Of all the things that could POSSIBLY go wrong with human health, nutrition and the epigenetic ramifications it has should probably be among the first things suspected, along with infection and toxicity. Why it isn't that high on the list for sufferers and their physicians is a subject for more knowledgeable writers than i am....
But no -- the medical industry would much rather hunt for chimaeras than rabbits. And many patients would much rather consider themselves the prey of a mysterious disease process than come to the conclusion that their favorite foods (and other lifestyle choices) are causing their degeneration. They'd rather take a pharmaceutical whose list of side-effects is as long as your arm, than even TRY taking grains out of their diets or give up their nightly Ben & Jerry's fix.
There's a reasonable chance that people resist the idea that changing their diets could improve their health because they've tried many other alterations and found them worthless. I wish i could remember where i read this idea, so credit could go where it belongs.... It makes perfect sense that if Joe switched from french-fries to baked potatoes and fat-free sour cream, and it made no difference either in how he felt or how his blood-test turned out, he might be skeptical about switching from potatoes to turnips, as a "frinstance." Certainly, if he followed mainstream health recommendations over the last half-century, any changes he made would have had little impact on his wellness, or his subjective sense of it. If these "common sense" changes didn't help, why would Joe be inclined to try something that his conditioning would react to as illogical?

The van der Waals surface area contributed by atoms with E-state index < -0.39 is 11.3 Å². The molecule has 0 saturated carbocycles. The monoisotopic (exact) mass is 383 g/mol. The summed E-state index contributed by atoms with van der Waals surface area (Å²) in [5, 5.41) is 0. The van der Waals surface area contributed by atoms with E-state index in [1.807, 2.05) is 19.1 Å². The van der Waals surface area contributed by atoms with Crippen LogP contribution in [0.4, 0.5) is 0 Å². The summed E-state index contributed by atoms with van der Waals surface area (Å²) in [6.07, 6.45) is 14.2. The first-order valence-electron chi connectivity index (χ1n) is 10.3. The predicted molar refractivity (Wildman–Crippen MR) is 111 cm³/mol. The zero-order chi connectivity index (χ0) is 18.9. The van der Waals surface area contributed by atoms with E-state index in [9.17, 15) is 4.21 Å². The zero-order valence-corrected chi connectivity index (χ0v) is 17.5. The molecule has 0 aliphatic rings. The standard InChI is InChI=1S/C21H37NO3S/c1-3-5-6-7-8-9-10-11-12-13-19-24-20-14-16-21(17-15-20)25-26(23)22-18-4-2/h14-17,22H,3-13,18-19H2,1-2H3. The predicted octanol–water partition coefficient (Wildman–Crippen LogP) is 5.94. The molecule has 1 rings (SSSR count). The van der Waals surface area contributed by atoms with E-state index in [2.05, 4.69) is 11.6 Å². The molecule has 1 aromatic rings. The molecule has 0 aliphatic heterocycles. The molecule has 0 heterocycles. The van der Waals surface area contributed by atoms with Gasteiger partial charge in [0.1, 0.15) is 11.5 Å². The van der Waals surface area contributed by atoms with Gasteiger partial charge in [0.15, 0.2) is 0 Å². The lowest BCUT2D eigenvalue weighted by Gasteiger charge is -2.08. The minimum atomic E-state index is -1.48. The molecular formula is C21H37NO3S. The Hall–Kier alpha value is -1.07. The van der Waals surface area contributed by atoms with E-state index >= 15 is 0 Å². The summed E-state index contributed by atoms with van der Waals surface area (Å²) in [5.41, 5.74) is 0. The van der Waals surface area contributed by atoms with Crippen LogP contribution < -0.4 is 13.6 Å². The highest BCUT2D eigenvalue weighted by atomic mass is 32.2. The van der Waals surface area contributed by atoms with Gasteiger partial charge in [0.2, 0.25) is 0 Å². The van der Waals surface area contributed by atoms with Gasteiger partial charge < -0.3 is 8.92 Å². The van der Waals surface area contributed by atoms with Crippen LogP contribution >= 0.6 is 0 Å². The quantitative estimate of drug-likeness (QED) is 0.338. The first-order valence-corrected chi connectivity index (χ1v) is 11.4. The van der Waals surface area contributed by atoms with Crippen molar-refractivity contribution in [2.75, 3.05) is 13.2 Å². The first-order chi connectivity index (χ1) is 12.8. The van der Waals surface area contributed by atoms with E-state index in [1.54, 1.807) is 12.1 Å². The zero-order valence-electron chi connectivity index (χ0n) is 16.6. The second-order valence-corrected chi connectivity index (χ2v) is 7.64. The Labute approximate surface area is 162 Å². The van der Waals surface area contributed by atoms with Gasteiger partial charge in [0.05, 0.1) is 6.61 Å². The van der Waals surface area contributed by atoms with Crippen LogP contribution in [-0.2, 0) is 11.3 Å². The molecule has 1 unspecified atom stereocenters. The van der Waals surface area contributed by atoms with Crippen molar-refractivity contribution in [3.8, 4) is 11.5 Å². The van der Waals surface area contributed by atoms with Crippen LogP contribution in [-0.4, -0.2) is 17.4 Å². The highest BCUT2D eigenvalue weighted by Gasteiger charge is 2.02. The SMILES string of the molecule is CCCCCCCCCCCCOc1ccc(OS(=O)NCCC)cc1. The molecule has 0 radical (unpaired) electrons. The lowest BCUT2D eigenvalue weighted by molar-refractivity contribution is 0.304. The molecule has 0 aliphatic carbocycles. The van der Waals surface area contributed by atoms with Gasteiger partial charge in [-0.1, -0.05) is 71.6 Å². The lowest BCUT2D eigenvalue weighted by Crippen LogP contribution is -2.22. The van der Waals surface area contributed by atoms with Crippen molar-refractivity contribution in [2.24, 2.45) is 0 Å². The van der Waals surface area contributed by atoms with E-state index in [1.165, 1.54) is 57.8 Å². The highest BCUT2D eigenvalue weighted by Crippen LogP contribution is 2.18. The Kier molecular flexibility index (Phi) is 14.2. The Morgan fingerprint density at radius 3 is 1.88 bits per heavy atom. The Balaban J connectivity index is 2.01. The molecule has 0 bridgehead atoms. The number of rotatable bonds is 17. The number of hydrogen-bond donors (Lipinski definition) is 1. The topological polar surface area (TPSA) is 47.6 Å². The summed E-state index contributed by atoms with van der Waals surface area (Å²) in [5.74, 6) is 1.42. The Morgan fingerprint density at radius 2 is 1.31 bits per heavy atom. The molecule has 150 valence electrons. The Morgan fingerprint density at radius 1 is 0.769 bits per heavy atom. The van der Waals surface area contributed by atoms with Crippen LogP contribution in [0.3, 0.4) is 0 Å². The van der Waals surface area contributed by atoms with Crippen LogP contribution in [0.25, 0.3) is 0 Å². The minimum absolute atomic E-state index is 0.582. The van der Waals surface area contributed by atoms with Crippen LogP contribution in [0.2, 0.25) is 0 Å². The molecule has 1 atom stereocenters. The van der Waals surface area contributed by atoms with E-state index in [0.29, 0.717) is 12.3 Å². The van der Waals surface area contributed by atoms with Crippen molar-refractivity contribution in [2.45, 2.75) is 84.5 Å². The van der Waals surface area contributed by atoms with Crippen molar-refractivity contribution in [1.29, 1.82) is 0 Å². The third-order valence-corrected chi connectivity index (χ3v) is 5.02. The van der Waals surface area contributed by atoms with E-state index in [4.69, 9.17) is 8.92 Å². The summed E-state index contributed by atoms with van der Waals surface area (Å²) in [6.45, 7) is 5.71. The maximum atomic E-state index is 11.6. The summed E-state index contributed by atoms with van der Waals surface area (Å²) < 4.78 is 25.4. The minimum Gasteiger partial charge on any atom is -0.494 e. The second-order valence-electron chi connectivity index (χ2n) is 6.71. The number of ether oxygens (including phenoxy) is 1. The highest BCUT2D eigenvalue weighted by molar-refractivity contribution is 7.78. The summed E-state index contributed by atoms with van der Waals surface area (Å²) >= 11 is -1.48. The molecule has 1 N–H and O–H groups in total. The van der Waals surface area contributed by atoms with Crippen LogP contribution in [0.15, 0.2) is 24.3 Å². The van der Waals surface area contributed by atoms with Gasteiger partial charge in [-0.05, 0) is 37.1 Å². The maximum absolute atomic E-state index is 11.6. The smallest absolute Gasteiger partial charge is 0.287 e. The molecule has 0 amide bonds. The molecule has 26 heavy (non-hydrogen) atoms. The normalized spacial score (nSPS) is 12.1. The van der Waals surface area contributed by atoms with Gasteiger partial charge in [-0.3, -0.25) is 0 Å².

Poor Joe -- he believes that dieticians actually know what they're talking about when it comes to food -- they're SPECIALISTS, aren't they? When it comes to weight-gain, it's all about the calories, and for health, it's vitamins, minerals and antioxidants. Moderation in everything! All saturated fats are alike, and BAD. Macronutrient, schmacronutrient. How cells in a petri dish behave is exactly how they do in the body. Mice are excellent subjects, because their little bodies behave just like people's do, with a very short lifespan to allow us to see changes quickly. [sigh]
There are libraries full of anecdotal evidence as to the efficacy of food to healing. "Science" loves to pour scorn on this kind of information, because it doesn't fit the cookie-cutter notion of "HOW science works." But for the n=1 seeker after health, this is probably the best place to start to work. THIS worked for a sick human being. THAT may have worked for a knockout mouse, but is of questionable applicability if you have only two legs and the chromosomes that Nature gave you.
Of course, conventional sources of "wisdom" don't want you to try to improve your health by means of your diet or supplements. They want you to come in for blood tests, then tell you your values don't suggest that you could be short of things like B12 ... but an antidepressant might make you feel better! :-P
Our bodies evolved to be self-repairing. IF one had health as a teen but in the 30s developed infirmity, the first thing to ask should be, what has acted upon this organism to make it go wrong? In the absence of toxin, infection or injury, most of what acted upon the body was NUTRITIONAL INTAKE. Figuring out how to reverse the harm done is not going to be as easy, and probably won't be simply stopping the damaging intake ... though it's a good place to start. The next step is to see how other real people managed to mend a problem of a similar nature.
Thank god for google; I've found many answers online. "Tried and true" beats the hell out of "might" or "may."